I’m a huge Zelda fan, and to be honest this game left me a little disappointed. My expectations of Zelda are a bit unreasonable though, and it’s by most all accounts a very good game–one of the best pieces of software for the Wii–it just focused a bit less on exploring than I would prefer a Zelda game did. The trade off for that, however, is the increased focus on storytelling. For a series of games that are largely similar in plot, it’s interesting to see Nintendo finally focus on characterization and actual dramatic themes. It sets out to be an origin story that coheres a lot of otherwise hard to sync plots from previous games and does an admirable job of pulling it off.
Little Inferno (WiiU, Steam)
This isn’t so much a game as a toy. Basically it’s a fireplace place simulator. I know, doesn’t that sound enthralling? It’s actually pretty engrossing. The game situates your television or monitor (or the WiiU gamepad, but it looks really nice on the TV) as your new fireplace, and you have mail-order catalogues from which you can pick out things to light on fire. The combustible stuff is weird, from spider eggs to toy cats stuffed with fake poop, and you progress by burning “combos” based on wordplay or themed clues: for instance for the clue “Cold War” you must burn “Uncle Sam’s Blam Blams” and “Russian Nesting Dolls” at the same time. Occasionally you’ll get letters from a neighbor, and weather updates from some crazy guy in a balloon, and from these a dark, Tim Burton-esque story of the apocalypse begins to form. It’s a great little diversion, and it comes from good pedigree, as this company’s last game, World of Goo, was solid fun.
Xenoblade Chronicles (Wii)
This is probably the best looking game on the aged Wii. It’s a sprawling, lengthy game, and a ton of fun. It’s fairly difficult to explain the plot, but basically it’s a fun cross of sci-fi and fantasy; the world is a real pleasure to explore. The characters are all interesting, if a bit boilerplate, and though the combat systems take a little getting used to, once you get the hang of things it’s easy to appreciate the innovation. Definitely worth the time for RPG fans, just make sure you’ve got a lot because the average length for this beast is 65-100 hours.
The Last Story (Wii)
From the creator of the original Final Fantasy comes one of the better RPGs of the last few years. It’s fairly short, but that works to its benefit. Most of the systems are streamlined and uncomplicated, so you get to focus on the story. The story doesn’t do anything too original, but it does tell itself quite well. The real strength here is the cast of characters. It’s not often enough a game actually devotes time to nuanced characterization (FFVI and Mass Effect are on a short list of examples I can think of), so the payoff here is excellent. If you have a way of playing Wii games, this one is a must. (And if you don’t, go here and now you do.) As a bonus for us book nerds, the game is packaged to look like a book.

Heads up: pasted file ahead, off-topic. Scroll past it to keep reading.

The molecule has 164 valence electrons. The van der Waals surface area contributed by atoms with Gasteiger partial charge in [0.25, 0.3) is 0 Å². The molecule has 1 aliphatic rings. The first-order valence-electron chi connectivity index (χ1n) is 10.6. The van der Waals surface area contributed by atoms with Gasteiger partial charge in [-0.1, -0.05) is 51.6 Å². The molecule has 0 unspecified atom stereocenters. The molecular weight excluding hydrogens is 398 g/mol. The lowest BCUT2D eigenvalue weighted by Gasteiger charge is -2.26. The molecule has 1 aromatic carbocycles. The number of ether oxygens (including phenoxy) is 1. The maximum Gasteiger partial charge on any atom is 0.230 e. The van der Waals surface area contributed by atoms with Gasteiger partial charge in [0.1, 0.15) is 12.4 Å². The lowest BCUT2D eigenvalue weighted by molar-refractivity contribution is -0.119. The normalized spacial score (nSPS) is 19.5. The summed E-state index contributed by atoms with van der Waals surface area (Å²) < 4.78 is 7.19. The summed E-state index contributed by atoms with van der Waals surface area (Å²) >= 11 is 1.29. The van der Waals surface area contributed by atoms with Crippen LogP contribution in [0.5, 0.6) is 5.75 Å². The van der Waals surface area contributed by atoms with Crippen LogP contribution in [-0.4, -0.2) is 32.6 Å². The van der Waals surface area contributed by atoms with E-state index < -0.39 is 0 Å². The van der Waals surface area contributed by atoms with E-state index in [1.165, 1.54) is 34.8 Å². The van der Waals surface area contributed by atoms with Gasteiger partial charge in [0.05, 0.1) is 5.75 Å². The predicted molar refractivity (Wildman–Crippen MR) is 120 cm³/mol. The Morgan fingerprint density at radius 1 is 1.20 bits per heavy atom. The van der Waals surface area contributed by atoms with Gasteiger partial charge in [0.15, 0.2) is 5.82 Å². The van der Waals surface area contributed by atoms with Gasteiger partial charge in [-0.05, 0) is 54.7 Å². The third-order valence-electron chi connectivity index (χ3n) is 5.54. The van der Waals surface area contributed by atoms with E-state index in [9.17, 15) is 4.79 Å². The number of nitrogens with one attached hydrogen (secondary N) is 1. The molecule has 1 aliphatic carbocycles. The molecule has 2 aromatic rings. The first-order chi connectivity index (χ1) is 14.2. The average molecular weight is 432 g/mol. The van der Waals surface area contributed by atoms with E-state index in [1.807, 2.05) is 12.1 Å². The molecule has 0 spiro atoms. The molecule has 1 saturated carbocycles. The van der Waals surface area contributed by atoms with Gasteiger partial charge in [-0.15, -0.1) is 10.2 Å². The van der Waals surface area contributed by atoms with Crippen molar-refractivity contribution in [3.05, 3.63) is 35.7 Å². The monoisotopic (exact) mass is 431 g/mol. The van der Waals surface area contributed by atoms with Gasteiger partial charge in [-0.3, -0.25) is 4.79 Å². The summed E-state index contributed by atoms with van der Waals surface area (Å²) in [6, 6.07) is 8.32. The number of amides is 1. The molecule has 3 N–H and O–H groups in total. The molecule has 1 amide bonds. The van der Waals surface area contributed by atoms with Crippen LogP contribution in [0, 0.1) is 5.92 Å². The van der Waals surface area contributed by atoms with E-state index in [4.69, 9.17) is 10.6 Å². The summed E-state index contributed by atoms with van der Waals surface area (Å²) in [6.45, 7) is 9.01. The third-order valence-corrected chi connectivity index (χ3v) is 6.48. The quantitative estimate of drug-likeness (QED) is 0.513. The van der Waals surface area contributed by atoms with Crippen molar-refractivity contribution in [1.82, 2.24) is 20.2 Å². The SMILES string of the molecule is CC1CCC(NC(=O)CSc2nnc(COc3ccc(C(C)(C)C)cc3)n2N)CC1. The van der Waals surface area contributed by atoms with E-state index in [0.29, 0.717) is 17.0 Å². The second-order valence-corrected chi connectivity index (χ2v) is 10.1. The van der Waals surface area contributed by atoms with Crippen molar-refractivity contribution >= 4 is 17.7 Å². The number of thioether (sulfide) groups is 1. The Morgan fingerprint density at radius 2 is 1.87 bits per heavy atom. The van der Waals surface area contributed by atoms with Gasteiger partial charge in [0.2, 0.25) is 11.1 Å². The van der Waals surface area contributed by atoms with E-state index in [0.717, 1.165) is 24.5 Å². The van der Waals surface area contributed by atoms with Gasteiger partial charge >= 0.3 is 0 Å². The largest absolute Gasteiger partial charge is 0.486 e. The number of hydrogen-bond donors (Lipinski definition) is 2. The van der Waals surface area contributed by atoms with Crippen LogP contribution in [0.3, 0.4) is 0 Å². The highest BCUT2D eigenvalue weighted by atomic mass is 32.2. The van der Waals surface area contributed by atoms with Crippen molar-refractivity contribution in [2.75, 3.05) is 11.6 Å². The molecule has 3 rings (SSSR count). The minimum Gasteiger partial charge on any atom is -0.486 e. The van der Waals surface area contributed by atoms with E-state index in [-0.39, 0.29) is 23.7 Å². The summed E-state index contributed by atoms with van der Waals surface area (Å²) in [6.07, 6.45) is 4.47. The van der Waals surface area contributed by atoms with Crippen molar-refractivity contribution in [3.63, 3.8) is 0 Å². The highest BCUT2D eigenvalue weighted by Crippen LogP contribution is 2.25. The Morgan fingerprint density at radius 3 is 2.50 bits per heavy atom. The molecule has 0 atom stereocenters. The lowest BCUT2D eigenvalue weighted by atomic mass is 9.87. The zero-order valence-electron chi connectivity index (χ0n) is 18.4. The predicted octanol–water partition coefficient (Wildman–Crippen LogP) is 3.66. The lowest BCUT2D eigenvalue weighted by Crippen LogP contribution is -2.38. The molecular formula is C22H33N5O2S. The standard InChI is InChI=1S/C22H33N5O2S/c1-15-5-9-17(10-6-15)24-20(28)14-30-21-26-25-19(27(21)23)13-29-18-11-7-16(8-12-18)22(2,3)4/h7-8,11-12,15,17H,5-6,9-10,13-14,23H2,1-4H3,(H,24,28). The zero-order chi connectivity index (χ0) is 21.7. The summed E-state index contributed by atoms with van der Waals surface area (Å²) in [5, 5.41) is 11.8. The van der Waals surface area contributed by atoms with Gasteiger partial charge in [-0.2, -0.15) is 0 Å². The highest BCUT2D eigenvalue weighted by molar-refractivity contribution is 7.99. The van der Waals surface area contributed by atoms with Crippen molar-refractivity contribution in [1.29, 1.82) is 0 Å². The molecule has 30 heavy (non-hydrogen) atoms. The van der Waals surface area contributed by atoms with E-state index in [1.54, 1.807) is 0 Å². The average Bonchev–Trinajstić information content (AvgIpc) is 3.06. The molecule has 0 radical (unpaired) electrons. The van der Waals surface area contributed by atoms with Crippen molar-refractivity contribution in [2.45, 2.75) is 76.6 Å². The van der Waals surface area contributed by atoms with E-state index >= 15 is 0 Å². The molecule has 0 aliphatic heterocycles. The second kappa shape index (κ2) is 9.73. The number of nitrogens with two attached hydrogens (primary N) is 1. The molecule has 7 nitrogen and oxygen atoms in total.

The Walking Dead (XBox, PS3, PC, iOS)
I love the Walking Dead comics, and have a love/hate relationship with the TV show (I currently am leaning back toward loving it). This game is without a doubt better at storytelling than either (and for the most part uses unique characters). It’s set up as episodes, with 5 currently available as the first season and (hopefully) more coming soon. There’s very little playing; it’s more or less an animated choose your own adventure story. But the choices you have to make range from uncomfortably dark to down right grisly. Will you let a woman in distress continue to agonize loudly as human bait being eaten alive in order to grant your group more time to escape, or will you put her out of her misery with a bullet to the head? Choose fast, if you hesitate she suffers and you won’t benefit… I played this on the XBox, but if you have an iOS device its touch interface is probably the best way to take in the experience.
Honorable Mention: Paper Mario Sticker Star
A charm-soaked offshoot from regular Mario fare, the Paper Mario games are much more story-focused semi-RPGs. This one goes the extra mile in the visuals department, using the 3DS’s capabilities to render the whole game to look like cardboard shoe box dioramas. The story here isn’t very meaty, but the writing is pleasantly witty and self-referential.